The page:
The public’s views on the positive and negative effect of social media vary widely by political affiliation and ideology. Across parties, larger shares describe social media’s impact as mostly negative rather than mostly positive, but this belief is particularly widespread among Republicans.
Roughly half of Democrats and independents who lean toward the Democratic Party (53%) say social media have a largely negative effect on the way things are going in the country today, compared with 78% of Republicans and leaners who say the same. Democrats are about three times as likely as Republicans to say these sites have a mostly positive impact (14% vs. 5%) and twice as likely to say social media have neither a positive nor negative effect (32% vs. 16%).
Among Democrats, there are no differences in these views along ideological lines. Republicans, however, are slightly more divided by ideology. Conservative Republicans are more likely than moderate to liberal Republicans to say social media have a mostly negative effect (83% vs. 70%). Conversely, moderate to liberal Republicans are more likely than their conservative counterparts to say social media have a mostly positive (8% vs. 4%) or neutral impact (21% vs. 13%).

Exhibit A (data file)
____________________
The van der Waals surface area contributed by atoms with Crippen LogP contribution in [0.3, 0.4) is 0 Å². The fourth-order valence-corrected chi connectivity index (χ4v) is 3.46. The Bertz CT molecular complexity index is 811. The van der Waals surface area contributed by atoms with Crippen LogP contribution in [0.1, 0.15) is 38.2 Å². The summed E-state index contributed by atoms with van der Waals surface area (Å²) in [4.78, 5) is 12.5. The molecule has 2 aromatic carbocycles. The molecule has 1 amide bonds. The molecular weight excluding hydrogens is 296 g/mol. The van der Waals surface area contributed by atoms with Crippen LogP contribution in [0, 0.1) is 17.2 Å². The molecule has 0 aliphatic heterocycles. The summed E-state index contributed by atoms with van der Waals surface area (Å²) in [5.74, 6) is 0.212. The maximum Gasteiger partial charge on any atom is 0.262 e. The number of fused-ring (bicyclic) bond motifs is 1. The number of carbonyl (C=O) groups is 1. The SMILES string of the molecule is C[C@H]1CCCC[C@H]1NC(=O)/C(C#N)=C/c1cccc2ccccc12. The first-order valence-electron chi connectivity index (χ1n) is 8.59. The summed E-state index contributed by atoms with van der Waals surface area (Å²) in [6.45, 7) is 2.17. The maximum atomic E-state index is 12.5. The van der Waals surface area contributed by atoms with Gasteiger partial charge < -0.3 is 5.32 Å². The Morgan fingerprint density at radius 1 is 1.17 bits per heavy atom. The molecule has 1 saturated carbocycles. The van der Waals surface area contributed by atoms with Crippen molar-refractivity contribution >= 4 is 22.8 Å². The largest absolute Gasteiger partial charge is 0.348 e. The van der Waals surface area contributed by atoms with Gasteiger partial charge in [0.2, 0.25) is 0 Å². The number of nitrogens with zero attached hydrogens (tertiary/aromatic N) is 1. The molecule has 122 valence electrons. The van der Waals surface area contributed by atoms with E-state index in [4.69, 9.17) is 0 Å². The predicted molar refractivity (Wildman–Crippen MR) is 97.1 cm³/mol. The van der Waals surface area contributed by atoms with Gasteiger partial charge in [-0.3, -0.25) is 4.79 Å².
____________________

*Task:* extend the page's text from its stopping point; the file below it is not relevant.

Younger adults are more likely to say social media have a positive impact on the way things are going in the country and are less likely to believe social media sites have a negative impact compared with older Americans. For instance, 15% of those ages 18 to 29 say social media have a mostly positive effect on the way things are going in the country today, while just 8% of those over age 30 say the same. Americans 18 to 29 are also less likely than those 30 and older to say social media have a mostly negative impact (54% vs. 67%).